Hate speech regulations: stringent investigations only the first step

BY Geeta Seshu| IN Opinion | 14/03/2014
Hate speech cases are highly politicised and undermine basic law enforcement principles,
says GEETA SESHU

The Supreme Court’s decision to direct the Law Commission to draft guidelines to examine hate speech is a welcome move. Apart from the court’s observation that the law itself is sufficient to deal with hate speech, the more pertinent is the court’s assessment that norms for enforcement need to be fine-tuned. And that, as we have seen in the past, is easier said than done.

 
The apex court’s directive comes in the wake of a PIL filed by Pravasi Bhalai Sanghatana, a New Delhi-based NGO which, according to its website, is dedicated to the cause of inter-state migrants. Migrants, as we are all aware, have borne the brunt of hate speeches and violence in recent years, a large part of it unrecorded or unrecognized as hate speech or hate propaganda in mainstream media.
 
A bench headed by Justice B S Chauhan along with Justices MY Eqbal and AK Sikri said that the Law Commission needed to clearly define hate speech and find out what action could be taken by the Election Commission against politicians and their political parties for indulging in hate speech.
 
Interestingly, the Supreme court dismissed another petition barely a week ago, filed by advocate Manohar Lal Sharma, to ban hate speeches in the run up to the general elections. Justices R.M. Lodha and Dipak Misra said that India was a ‘mature’ democracy and the opinion of 128 crore people must be left unrestricted.
 
Let all shades of opinion come. Let the opinion of 128 crore come out in the open. Let the people decide it,” the judges said, asking what type of mandamus (directive) could they issue in such a case.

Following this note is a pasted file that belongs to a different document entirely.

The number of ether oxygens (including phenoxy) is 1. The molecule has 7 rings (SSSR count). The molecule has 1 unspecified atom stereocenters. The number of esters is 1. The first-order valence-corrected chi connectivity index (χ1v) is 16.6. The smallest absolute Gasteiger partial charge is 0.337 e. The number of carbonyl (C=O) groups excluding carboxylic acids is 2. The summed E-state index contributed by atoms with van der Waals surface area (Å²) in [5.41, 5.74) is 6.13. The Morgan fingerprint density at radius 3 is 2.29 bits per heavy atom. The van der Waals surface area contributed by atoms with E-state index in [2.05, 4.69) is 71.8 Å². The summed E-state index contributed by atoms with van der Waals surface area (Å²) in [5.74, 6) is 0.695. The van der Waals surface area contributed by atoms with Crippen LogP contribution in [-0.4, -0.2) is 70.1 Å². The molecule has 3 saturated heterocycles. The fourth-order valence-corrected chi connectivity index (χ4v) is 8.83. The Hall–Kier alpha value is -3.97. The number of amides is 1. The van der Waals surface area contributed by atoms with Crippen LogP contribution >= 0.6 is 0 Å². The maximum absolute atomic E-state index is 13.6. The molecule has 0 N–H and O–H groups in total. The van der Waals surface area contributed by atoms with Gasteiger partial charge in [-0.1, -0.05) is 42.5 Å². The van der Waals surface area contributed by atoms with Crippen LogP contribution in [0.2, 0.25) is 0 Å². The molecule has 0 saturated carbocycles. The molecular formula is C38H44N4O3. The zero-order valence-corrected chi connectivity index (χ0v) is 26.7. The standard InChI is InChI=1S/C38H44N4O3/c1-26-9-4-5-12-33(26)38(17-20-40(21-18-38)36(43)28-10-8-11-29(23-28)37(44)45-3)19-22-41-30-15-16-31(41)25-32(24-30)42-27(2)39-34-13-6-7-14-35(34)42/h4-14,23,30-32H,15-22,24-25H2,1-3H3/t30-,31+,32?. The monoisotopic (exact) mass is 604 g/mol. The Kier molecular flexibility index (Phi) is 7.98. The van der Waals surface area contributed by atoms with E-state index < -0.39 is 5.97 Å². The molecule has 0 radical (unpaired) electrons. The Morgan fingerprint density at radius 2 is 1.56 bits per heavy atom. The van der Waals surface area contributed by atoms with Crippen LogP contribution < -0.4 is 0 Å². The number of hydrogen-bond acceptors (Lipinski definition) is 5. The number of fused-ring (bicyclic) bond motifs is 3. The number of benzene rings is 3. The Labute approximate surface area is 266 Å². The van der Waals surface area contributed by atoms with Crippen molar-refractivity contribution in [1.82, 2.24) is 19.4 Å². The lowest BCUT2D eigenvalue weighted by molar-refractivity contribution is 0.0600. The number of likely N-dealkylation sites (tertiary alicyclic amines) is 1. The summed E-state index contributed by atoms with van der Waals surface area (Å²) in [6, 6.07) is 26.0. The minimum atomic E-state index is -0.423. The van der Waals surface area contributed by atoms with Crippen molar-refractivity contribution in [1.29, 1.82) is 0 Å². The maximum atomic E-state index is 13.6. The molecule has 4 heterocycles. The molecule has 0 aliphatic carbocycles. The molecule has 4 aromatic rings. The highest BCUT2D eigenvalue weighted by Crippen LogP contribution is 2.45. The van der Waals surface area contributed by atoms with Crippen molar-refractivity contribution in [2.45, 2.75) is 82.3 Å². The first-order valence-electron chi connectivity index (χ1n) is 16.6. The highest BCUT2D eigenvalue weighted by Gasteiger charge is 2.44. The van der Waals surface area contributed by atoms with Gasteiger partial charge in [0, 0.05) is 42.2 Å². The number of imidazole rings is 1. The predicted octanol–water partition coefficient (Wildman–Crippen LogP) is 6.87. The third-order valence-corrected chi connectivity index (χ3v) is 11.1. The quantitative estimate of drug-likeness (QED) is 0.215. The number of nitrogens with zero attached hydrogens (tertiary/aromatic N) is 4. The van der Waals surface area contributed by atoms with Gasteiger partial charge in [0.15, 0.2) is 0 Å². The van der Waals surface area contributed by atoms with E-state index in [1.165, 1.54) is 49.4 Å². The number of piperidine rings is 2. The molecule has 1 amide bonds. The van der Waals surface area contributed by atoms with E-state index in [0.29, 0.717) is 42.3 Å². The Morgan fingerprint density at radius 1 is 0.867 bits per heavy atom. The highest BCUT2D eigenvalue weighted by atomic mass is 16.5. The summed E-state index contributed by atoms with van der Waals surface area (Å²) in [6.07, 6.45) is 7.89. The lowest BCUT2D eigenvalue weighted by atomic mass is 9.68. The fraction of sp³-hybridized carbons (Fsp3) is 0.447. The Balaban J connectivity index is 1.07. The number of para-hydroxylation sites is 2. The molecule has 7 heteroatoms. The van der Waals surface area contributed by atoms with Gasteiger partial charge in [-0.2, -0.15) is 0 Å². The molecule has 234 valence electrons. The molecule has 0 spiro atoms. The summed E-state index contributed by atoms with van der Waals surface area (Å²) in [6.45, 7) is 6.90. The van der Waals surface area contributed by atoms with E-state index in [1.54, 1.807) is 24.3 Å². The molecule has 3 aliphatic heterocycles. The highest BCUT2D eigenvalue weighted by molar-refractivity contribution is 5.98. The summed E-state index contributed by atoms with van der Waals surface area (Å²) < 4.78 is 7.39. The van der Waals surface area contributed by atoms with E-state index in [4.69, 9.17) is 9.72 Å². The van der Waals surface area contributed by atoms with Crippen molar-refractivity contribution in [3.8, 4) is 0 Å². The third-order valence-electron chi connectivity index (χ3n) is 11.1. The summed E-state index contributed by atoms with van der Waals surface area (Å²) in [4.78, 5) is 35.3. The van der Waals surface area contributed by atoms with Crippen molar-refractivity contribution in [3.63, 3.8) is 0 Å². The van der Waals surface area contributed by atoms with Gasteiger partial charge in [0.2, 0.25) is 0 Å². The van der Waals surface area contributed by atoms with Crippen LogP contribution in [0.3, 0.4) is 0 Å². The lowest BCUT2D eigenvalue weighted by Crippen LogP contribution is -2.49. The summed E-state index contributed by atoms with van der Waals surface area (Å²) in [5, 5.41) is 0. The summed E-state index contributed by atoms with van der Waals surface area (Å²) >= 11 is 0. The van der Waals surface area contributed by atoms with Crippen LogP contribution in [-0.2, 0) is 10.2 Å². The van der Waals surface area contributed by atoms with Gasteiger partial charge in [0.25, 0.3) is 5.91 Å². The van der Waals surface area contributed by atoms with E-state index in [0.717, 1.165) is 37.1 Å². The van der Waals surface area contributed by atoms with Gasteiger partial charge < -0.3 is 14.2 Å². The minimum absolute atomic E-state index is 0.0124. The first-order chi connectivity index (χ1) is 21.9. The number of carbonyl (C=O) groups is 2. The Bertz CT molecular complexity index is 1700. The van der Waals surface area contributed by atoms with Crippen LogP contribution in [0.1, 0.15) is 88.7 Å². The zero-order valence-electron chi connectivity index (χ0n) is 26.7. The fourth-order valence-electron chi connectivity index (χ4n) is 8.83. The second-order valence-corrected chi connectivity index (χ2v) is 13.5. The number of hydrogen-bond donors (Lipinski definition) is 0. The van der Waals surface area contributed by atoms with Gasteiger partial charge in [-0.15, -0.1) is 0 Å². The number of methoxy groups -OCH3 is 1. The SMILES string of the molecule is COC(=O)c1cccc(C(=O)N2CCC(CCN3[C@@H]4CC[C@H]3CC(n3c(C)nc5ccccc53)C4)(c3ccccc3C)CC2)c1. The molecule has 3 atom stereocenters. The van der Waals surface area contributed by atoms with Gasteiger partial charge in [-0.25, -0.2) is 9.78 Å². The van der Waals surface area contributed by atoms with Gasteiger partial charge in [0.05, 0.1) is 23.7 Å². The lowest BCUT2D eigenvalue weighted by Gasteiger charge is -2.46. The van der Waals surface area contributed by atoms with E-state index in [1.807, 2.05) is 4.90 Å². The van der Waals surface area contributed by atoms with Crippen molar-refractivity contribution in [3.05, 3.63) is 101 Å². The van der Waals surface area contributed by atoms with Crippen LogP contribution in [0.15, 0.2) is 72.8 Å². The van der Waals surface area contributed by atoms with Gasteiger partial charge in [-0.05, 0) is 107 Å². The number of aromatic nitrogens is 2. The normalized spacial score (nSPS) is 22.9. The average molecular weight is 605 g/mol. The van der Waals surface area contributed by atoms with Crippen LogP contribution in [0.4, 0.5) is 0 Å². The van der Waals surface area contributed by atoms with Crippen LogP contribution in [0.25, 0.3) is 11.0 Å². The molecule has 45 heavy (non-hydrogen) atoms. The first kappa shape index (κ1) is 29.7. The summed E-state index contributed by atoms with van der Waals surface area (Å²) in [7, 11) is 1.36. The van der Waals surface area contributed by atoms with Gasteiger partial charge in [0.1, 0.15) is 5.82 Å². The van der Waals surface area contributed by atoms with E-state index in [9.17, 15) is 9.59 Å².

The second PIL cited the instances of the hate speeches by All India Majlis-e Ittihad al-Muslimin politician Akbaruddin Owaisi, Vishwa Hindu Parishad (VHP) chief Praveen Togadia and Maharashtra Navnirman Sena (MNS) chief Raj Thackeray. The first two have been charged with inciting communal hatred while the last has been charged with inciting violence against North Indian migrants to Mumbai.
 
While coming down strongly against hate speech, the judges expressed their helplessness at the limitations of the judiciary in dealing with a very real malaise. For, in their comments preceding the order, they observed:
 
"The court cannot re-write, re-cast or reframe the legislation for the very good reason that it has no power to legislate. The very power to legislate has not been conferred on the courts.” Hate speech, the court said, does marginalize and delegitimize individuals and groups:

"A hate speech, therefore, rises beyond causing distress to individual group members. It can have a societal impact. A hate speech lays the groundwork for later, broad attacks on vulnerable that can range from discrimination, to ostracism, segregation, deportation, violence and, in the most extreme cases, to genocide."
 
Enforcement of hate speech laws
 
All hate speech cases are difficult to adjudicate, as they are so highly politicized. The basic principles of natural justice, free speech notions of permissible speech, even if it is hate propaganda, versus utterances that incite harm and violence, come up against basic law enforcement. And that’s where the judiciary steps in.